Part of the Polyphonic Landscapes artistic research project at Zone2Source Gallery, Amsterdam (NL), and in collaboration with ArtEZ professorhsip Theory in the Arts/ ArtEZ University (NL).

hydroFiles is supported by by Waterschap Amstel, Gooi en Vecht and by Waternet

hydroFiles is a network of 8 live audio streams continuously broadcasting from various sites above and below sea level of the waterways of Amsterdam. In ‘live audio streaming’, microphones are embedded in places semi-permanently; they transmit sound continuously from one location to many possible listeners over the internet. Through these ‘streamers’, it is possible to tune-in to remote and hard to reach locations, it transforms the act of ‘listening to’ into ‘listening with’ environments, furthering an ethical reorientation to more-than-human life on a shared planet, and expanding geographic borders. 


What are the differences between listening to field recordings, a predetermined audio file, and listening to a live audio stream, a format that is always in a process of becoming? For ‘Polyphonic Landscapes’, hydroFiles continues to explore  how live audio streaming engenders different modalities of ‘being and listening with’ our environments, making the urban and rural waterways of Amsterdam its site of investigation. By giving the Amstel waters a voice and installing 8 live audio streams (also referred to as ‘the hydrophiles’; [hydrophile is a molecular entity that is attracted to water]) that are continuously broadcasting from above and below sea level, hydroFiles places stereo microphones and hydrophones across surface, ground, drinking and sewage waters. It hides them inside bascule bridges and historic water pumping stations, it dangles them off temporary cycling bridges, dips them into the busy Amstel canals and broadcasts them via solar power from the sand dunes.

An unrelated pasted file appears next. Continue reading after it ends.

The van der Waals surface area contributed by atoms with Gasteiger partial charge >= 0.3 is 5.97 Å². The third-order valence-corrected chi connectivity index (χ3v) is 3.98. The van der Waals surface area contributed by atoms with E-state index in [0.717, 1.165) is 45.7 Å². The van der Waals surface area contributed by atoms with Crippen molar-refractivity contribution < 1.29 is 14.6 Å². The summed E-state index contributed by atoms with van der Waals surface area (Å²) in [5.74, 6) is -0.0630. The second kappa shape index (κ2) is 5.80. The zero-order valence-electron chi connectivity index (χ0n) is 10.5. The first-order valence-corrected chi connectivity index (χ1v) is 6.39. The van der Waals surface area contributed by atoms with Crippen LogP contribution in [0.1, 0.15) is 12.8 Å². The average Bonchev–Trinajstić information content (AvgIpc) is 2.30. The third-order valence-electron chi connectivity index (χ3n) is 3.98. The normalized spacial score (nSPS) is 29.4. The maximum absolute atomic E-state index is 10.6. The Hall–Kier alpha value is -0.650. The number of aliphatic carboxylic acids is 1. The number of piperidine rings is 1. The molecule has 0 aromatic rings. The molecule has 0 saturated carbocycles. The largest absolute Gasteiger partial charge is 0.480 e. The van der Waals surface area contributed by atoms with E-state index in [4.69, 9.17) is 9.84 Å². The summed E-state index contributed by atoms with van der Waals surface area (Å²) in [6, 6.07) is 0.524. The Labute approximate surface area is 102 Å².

hydroFiles researches the affordances and limitations of live audio streaming, making contributions to creative discourses on environmental sound. With a practice based research approach and the slow monitoring of the digital air waves, the project engages with the emancipatory potential of technology in music and sound art, and prototypes immersive and sustainable strategies for composing new sound works with live audio streams.

Site: The waterways of Amsterdam, including drinking, sewage and surface water.
Amsterdam has an incredibly long history in watermanagement and a deep going relationship with water. One third of the Netherlands is below sealevel and the most of its land is build on sand. 
River dikes prevent flooding from water flowing into the country by the major rivers Rhine and Meuse, while a complicated system of drainage ditches, canals, and pumping stations (historically: windmills) keep the low-lying parts dry for habitation and agriculture.

Situation: Since December 2022 I have an ongoing conversation with hydrological scientists Maarten Ouboter about ‘giving the water a voice’. Together we are locating and researching important acoustic landmarks and nodes that refect the diverse ecologies of the water networks in and around Amsterdam. Through the installation of live audio streams below and above sea and canal waters, I’m trying to untangle the ubiquity of the water flows and the city’s historical and geopolitical dependence on its relationship to water.